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Proton Beam Writing

Proton beam writing (p-beam writing) is a promising new direct-write lithographic technique for three-dimensional micro- and nanofabrication. In p-beam writing a megaelectronvolt proton beam is focused to a small spot size (in MTA Atomki we can achieve a 1 micron spot, the present world record is below 100 nm), and scanned over a suitable resist material.

Unlike electrons, when a proton beam interacts with resist it follows an almost straight path resulting in high aspect ratio structures with vertical, smooth sidewalls. The secondary electrons induced by the primary proton beam have low energy and therefore limited range, resulting in minimal proximity effects.

The most common positive resist material is PMMA (Poly(methyl methacrylate)). SU-8 (MicroChem Corp. (MCC)) is a well established negative resist. Apart from these two, there are many other materials that have been investigated, and shown good results (HSQ, Foturan glass, Silicon, CR-39, TADEP, etc.).

Currently, applications of this technology are under development in many fields, e.g. medical applications, micro-fluidics (lab-on-a-chip technology), micro-photonics, etc.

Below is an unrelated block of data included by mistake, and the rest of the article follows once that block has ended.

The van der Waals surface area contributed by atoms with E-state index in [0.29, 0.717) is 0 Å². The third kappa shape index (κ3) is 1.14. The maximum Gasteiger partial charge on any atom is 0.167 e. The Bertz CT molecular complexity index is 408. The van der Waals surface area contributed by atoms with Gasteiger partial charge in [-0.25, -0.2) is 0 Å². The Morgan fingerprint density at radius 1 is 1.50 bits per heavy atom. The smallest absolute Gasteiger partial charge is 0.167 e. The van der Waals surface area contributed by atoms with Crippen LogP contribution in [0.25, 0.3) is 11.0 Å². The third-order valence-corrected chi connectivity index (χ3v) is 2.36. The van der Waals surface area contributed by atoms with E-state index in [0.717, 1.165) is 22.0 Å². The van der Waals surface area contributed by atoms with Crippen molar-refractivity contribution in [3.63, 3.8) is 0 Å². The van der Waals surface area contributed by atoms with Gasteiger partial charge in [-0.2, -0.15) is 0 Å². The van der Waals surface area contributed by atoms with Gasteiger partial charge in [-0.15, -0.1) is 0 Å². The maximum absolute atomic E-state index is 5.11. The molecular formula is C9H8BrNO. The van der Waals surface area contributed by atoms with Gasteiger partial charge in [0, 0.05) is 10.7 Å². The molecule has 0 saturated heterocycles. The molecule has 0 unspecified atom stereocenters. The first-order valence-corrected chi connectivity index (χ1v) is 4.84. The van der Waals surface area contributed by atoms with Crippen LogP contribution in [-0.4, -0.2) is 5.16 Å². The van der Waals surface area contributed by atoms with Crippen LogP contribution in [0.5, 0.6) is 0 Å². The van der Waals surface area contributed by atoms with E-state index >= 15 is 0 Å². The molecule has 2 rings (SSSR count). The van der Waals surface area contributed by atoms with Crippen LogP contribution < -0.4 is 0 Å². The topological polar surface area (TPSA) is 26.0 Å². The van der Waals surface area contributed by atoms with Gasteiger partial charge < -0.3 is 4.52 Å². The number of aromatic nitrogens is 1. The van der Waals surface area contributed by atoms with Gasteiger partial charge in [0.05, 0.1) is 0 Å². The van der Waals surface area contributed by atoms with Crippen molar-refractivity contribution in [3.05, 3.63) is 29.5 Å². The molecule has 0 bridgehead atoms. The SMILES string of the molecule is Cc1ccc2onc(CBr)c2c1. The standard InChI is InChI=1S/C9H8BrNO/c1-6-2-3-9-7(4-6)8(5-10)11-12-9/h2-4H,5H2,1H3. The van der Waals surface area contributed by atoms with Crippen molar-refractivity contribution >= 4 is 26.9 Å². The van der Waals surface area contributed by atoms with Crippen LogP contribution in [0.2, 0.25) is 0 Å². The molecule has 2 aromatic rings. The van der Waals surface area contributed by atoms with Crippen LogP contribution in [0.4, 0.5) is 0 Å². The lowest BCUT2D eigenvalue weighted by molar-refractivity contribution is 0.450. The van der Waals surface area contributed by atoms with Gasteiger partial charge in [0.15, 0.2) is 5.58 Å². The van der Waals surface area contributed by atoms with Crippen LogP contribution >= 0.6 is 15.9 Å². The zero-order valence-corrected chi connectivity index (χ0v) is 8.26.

P-beam writing in Silicon results in a patterned damage profile that can be used in a variety of ways. It has been used for producing micropatterned Si surfaces, controlled photoluminescence from patterned porous Si, and controlled reflectivity from patterned porous Si Bragg reflectors.

As an example an SEM photo is shown below. This is a micro-turbine made in Silicon by using two different proton energies for the irradiation. 2 MeV was used to implant the house of the turbine, and 1.6 MeV was used for the wheel. The difference in penetration depth is sufficient enough to under-etch the wheel, but not the house. This work is submitted to Nucl. Instr. and Meth.

Publications related to PBW are listed here.

Contact person: IstvŠn RAJTA
rajta at atomki dot hu